1. #1
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    Exclamation Texas - Fires destroy more than 100 buildings ...

    4 Killed in Wind-Driven Texas Grass Fires By SHEILA FLYNN, Associated Press Writer

    CROSS PLAINS, Texas - Firefighters searched for missing people and hoped for cooler, calmer weather Wednesday after deadly wildfires raced across thousands of acres of grassland dried out by Texas' worst drought in decades and destroyed dozens of homes.

    The wind-driven fires were blamed for four deaths, the Texas Division of Emergency Management said Wednesday.

    In addition to the deaths, at least three people were unaccounted-for Wednesday in Cross Plains, a town of about 1,000 people, fire officials said. Firefighters were searching burned-out houses.

    More than 100 buildings, including 78 homes, were destroyed by Tuesday's fires, which burned across 13,000 acres, the state emergency management agency said. That included about 25 homes in Cross Plains, local fire officials said. Blazes also destroyed at least two dozen homes in Oklahoma.

    Fires were still smoldering Wednesday in four Texas counties, the agency said. One new fire was reported Wednesday in an isolated area of eastern Oklahoma; it was later contained.

    Patricia Cook said her home in Cross Plains was saved by her 18-year-old son, J.D., and a friend, who saw the flames approaching the house and ran to save it.

    "The fire was literally nipping at their heels," she said. "He just picked up the hose and started watering things down."

    The Cook home is on the same block as the First United Methodist Church, which was destroyed.

    "We had a tornado here years ago and we thought that was devastating. This lasted for hours and hours," she said.

    Severe drought, wind gusting to 40 mph and temperatures reaching the low 80s set the stage for the fires, which authorities believe were mostly set by people ignoring fire bans and burning trash, shooting fireworks or tossing cigarettes on the crunchy, dry grass. A fallen power line apparently started one Oklahoma blaze.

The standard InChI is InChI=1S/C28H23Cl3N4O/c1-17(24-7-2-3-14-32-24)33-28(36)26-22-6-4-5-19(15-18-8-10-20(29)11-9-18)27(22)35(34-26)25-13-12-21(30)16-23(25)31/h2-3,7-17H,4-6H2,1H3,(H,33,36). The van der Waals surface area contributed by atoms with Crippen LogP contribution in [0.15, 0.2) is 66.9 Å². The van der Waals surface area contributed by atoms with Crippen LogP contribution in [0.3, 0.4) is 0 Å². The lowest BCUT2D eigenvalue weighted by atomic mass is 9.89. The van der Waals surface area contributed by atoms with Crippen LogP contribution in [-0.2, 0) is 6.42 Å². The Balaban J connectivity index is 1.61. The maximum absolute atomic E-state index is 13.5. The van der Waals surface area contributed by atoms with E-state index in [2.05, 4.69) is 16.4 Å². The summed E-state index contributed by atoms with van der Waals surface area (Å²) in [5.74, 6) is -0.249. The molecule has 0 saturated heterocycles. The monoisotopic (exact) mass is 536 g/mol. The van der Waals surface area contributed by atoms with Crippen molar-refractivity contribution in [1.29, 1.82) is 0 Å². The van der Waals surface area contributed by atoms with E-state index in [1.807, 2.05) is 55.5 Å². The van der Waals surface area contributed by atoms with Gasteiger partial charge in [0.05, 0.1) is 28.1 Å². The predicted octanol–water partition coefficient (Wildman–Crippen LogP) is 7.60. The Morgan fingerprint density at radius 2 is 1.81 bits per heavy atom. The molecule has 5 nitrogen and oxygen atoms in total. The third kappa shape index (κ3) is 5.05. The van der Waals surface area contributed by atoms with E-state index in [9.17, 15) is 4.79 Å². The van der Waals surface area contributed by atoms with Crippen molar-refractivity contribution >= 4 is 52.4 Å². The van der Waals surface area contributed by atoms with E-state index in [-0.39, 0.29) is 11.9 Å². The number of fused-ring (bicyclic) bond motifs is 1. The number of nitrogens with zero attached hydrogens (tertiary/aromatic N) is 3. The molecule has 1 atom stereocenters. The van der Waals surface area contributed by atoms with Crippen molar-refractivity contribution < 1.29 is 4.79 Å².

"If we have a situation where we are able to prove that someone intentionally started this, we will probably prosecute them to the full extent of the law," said Kennedale Mayor Jim Norwood.

    Temperatures peaking in the 60s and 70s were likely Wednesday. "The little cooler conditions will help, if the winds stay down," Norwood said.

    However, the area is unusually dry.

    "This is the driest that we know on record since 1959," Keith Ebel, a deputy Texas fire marshal, said on CBS' "The Early Show." "It's extremely dry. We have lakes that have completely dried up that are normally 20, 30 feet deep."

    North Texas, where many of the fires broke out, is experiencing its driest year since 1956, the National Weather Service said. As of Wednesday, 18.97 inches of rain had fallen at Dallas-Fort Worth International Airport and no more rain is forecast before Jan. 1, meteorologist Alan Moller said.

    That's in sharp contrast with 2004, one of Texas' wettest years on record, when Dallas-Fort Worth got 45.5 inches. The average for the region is 34.73 inches, Moller said.

    Oklahoma has received about 24 inches of rain this year, about 12 inches less than normal.